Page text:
3-5 typewritten, double-spaced pages, due in class onNo outside reading is required. Any material quoted or paraphrased fromthe readings should be accompanied by a proper footnote or end note.Re-read the majority opinion of the Permanent Court of International Justice in the Caseof the S.S. Lotus (France v. Turkey) (1927), and the brief discussion of Lotus in JudgeGuillaume=s separate opinion in Democratic Republic of the Congo v. Belgium (the Yerodiacase). You should also look at Judge Nyholm’s dissenting opinion in Lotus (see note below),which is posted on the Canvas site. Write an essay addressing the fictional case of the S.S. Lotus-Prime. This case has all ofthe same facts as the Lotus case, except for the following: There is no collision and no BozKourt. While on the high seas, due to the alleged gross negligence of a Lieutenant Valjean, theLotus-Prime experiences a boiler-room explosion. Eight Turkish nationals, traveling aboard theLotus-Prime, are killed in the explosion. The damaged vessel docks in Constantinople(Istanbul), whereupon Lieutenant Valjean is arrested, and is subjected to the same treatmentinflicted on Lieutenant Demons in the Lotus case. Is France’s argument stronger in the Lotus-Prime case than in the Lotus case? Why? Which side should now win? Why? In making your assessment, consider the following: * Absent any proof of customary practice either way, who would win? Should Francehave to prove that there is a custom that overcomes a presumption that Turkey may exercisejurisdiction as it sees fit, or should Turkey have to prove that there is a custom that overcomes apresumption of exclusive French jurisdiction? What is the basis for either presumption? * What kinds of proof, and how much, must be shown by the state that bears the burdento overcome the prevailing presumption? * In the actual Lotus case, what principles properly govern the question of whetherTurkey can lawfully prosecute Lieutenant Demons for conduct committed on board a French-flagged vessel? Drawing on your understanding of the nature of the international legal systemand of the criteria for determining the existence of a customary norm of international law, assessthe correctness of the majority opinion.* How does the amount of available proof differ, depending on which doctrine ofextraterritorial jurisdiction is used to justify Turkey=s action? What doctrine is asserted in theTurkish statute? If that doctrine were the only doctrine available to justify Turkey’s action,would it follow that the prosecution of Demons violated international law? (That is theproposition that the Lotus-Prime hypothetical seeks to test.)* Judge Nyholm was among the six judges who disagreed with the majority in Lotus. Why did he not accept the majority’s rationale? (Among other things, why did he think that the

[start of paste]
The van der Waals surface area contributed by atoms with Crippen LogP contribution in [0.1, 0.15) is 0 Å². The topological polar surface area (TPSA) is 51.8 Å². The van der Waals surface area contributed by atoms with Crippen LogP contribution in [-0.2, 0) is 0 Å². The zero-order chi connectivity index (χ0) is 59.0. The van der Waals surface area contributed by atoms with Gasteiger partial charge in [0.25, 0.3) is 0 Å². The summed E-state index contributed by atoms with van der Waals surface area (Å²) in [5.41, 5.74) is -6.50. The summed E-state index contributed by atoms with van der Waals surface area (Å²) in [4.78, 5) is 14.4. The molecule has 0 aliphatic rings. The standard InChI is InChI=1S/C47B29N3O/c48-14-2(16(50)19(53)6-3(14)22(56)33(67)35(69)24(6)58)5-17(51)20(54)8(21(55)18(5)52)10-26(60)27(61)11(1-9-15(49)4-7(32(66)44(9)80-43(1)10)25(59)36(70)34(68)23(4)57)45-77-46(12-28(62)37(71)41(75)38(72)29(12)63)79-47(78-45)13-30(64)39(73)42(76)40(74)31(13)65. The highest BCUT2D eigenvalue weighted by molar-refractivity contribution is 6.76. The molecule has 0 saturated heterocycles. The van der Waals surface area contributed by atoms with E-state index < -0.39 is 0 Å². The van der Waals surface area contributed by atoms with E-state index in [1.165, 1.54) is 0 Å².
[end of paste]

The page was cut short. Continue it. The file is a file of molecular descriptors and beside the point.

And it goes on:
Lotus case was actually just like the Lotus-Prime case?) Keep in mind the following point(which seems implicit, but not spelled out, in the dissent): How do we know that LieutenantDemons committed an act that had the character that the majority opinion attributes to it? If theTurkish court’s finding of fact about Demons’ negligence were to be disbelieved, would Turkeyeven have jurisdiction under the jurisdictional doctrine that the majority invokes? Should aTurkish court’s finding of fact influence the international court’s judgment about whetherTurkey had the authority to determine the facts in the first place?* In what relevant ways might the premises of the international legal order have changedsince1927? (Hint: See Guillaume’s separate opinion in Dem. Rep. Congo v. Belgium (Yerodia).)The United Nations Charter (1945) and the Friendly Relations Declaration (G.A. Res. 2625(1970)) were, obviously, not in effect in 1927. Do any of their provisions bear on the issue,however indirectly? (Note also the theme of my “What Ever Happened to Sovereignty?” piece.)Keep in mind that there is no one correct answer. (Lotus itself was, after all, a 7-6decision on a 12-person Court, with the President of the Court, in accordance with Court rules,casting a second vote to break the tie. And this case has stumped commentators ever since!) Donot attempt to address every possible issue that the question suggests; deal only with what youcan address in a coherent and persuasive way in the limited space.Some additional hints about the actual Lotus decision:– Forget about the Convention of Lausanne (“Article 15”); it adds nothing.– Keep in mind that there are three different kinds of exercise of jurisdiction: (1)jurisdiction to execute/enforce (e.g., the Turkish navy boards the Lotus on the high seas andarrests Demons there – plainly unlawful); (2) jurisdiction to adjudicate (e.g., the Turkishshipping company files a civil suit against the French shipping company in a Turkish court, withthe court choosing to apply the civil damages law of either France or Turkey, depending oninternational choice-of-law rules – plainly lawful); (3) jurisdiction to prescribe/legislate, whichcombines with jurisdiction to adjudicate in a criminal prosecution (e.g., Lt. Demons, whohappens to arrive on the territory of Turkey, being criminally prosecuted under Turkish law inTurkish court – what this case is about).– Remember the five different possible justifications of the extraterritorial jurisdiction tolegislate.– Remember that while Turkish law (“Article 6 of the Turkish Penal Code”) may assertone justification, the question before the court is not whether the justification that Turkey gaveis legally correct, but whether its action violated international law. In other words, the Court cansubstitute a better justification, if applicable to the facts.– Remember that France is arguing that it has exclusive criminal jurisdiction, whereasTurkey is arguing that both Turkey and France have the right to exercise jurisdiction (i.e., thatthe two countries have concurrent jurisdiction). No one questions that France also hasjurisdiction, but that fact is not very helpful to Lt. Demons.